Among other notable features of the contrails, which have formed at about -40°C, are the convective turrets or generator cells of the cirrus uncinus that grow to 1–2-km horizontal size from the initial downward pendants created by the wake dynamics of the aircraft, as shown by other investigators. The pendants are composed of a large concentration of tiny ice crystals and large ice water content (IWC) and grow via heating by longwave radiation from the ground.
The brightness of the generator cells, comparable to that of warm cumulus, is also a result of the large concentration of tiny ice particles, as deduced from the lidar observations and by in situ sampling by prior authors.
The lidar observations provided three time–height profiles:
1) the attenuated lidar scattering ratio (ALSR)
2) the extinction coefficient (d)
3) the radar reflectivity factor (Z)
The slope of the fallstreaks provided particle fall speeds and an approximation to the particle median volume diameters (D0). The values of d and D0 lead to the IWC and to the parameter K = (d/IWC), the ratio of extinction to IWC. All of the values deduced are in reasonable agreement with those by other investigators. The vertical integrals of d and IWC provide the optical thickness T and ice water path (IWP), respectively.
The time-averaged values (over the 93-min period observed by the lidar) are Tau = 0.352 and <IWP> = 8.14 grams per square meter, and are dominated by the fallstreaks.
The average ice water per meter along the length of the contrail is 16 Kilograms (35.4 pounds) per meter, some three to four orders of magnitude (1,000 to 10,000 times) greater than the water vapor released by typical jet aircraft, also similar to previously reported values.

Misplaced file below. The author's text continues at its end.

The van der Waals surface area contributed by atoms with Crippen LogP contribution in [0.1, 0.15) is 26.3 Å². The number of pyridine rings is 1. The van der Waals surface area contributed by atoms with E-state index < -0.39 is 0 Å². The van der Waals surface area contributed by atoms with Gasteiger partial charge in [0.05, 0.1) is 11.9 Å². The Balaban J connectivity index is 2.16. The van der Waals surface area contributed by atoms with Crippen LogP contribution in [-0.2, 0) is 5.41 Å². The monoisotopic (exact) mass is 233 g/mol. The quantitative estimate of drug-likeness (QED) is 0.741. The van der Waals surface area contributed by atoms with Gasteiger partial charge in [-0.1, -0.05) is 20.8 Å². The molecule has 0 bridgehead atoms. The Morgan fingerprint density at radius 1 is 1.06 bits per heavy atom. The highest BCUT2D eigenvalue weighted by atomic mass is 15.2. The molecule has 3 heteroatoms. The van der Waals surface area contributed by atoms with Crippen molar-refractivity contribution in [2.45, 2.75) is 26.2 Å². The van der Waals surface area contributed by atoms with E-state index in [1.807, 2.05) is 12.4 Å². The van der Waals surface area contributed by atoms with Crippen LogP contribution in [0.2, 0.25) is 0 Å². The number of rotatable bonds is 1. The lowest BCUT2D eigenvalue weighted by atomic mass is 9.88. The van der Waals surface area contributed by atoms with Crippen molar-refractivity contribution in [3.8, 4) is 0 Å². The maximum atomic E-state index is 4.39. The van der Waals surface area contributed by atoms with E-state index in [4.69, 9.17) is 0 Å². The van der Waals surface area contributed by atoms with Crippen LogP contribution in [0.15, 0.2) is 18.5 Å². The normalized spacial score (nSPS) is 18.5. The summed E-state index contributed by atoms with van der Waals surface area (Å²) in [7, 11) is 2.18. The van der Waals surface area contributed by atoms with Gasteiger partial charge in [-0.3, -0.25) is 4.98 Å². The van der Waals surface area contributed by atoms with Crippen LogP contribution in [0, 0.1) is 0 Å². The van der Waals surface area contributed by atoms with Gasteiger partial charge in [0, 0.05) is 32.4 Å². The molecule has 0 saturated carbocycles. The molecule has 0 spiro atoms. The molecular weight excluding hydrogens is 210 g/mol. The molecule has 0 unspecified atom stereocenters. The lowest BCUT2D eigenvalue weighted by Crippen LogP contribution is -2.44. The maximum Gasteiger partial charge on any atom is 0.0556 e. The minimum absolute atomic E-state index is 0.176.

The net effect of the water and particles released by the aircraft results in a major inadvertent modification of the atmosphere under appropriate ambient conditions. Furthermore, the evaporation of the fallstreaks at lower levels indicates the downward transfer of moisture from the upper levels where the crystals have grown.
Although most investigators favor the finding that contrail cirrus produce atmospheric warming on regional scales in the United States and Europe, the impact on global warming is still in the noise. Should aircraft activity increase as projected, the global effects would become significant by 2050."
DR. PATRICK MINNIS, Climate Sciences Branch, NASA Langley Research Center, Mail Stop 420, Hampton, VA 23681.
Born in Shawnee, Oklahoma. Raised in Oklahoma City, Oklahoma graduating from Casady School in 1968.
1991 – Ph.D., University of Utah, Salt Lake City, UT, Meteorology 1978 – M.S., Colorado State University, Ft. Collins, CO, Atmospheric Science
1972 – B.E., Vanderbilt University, Nashville, TN, Materials Science & Metallurgical Engineering, Senior Research Scientist, NASA Langley Research Center Science Directorate,
1981-1986, Research Scientist, NASA Langley Research Center Materials Application and Technology Division,
1977-1981, Research Engineer, Kentron International,
1972-1975, Product Engineer, Ferro Fiberglass.
Let us continue to what the research paper says: "CONTRAILS FORM INTO CLOUDS".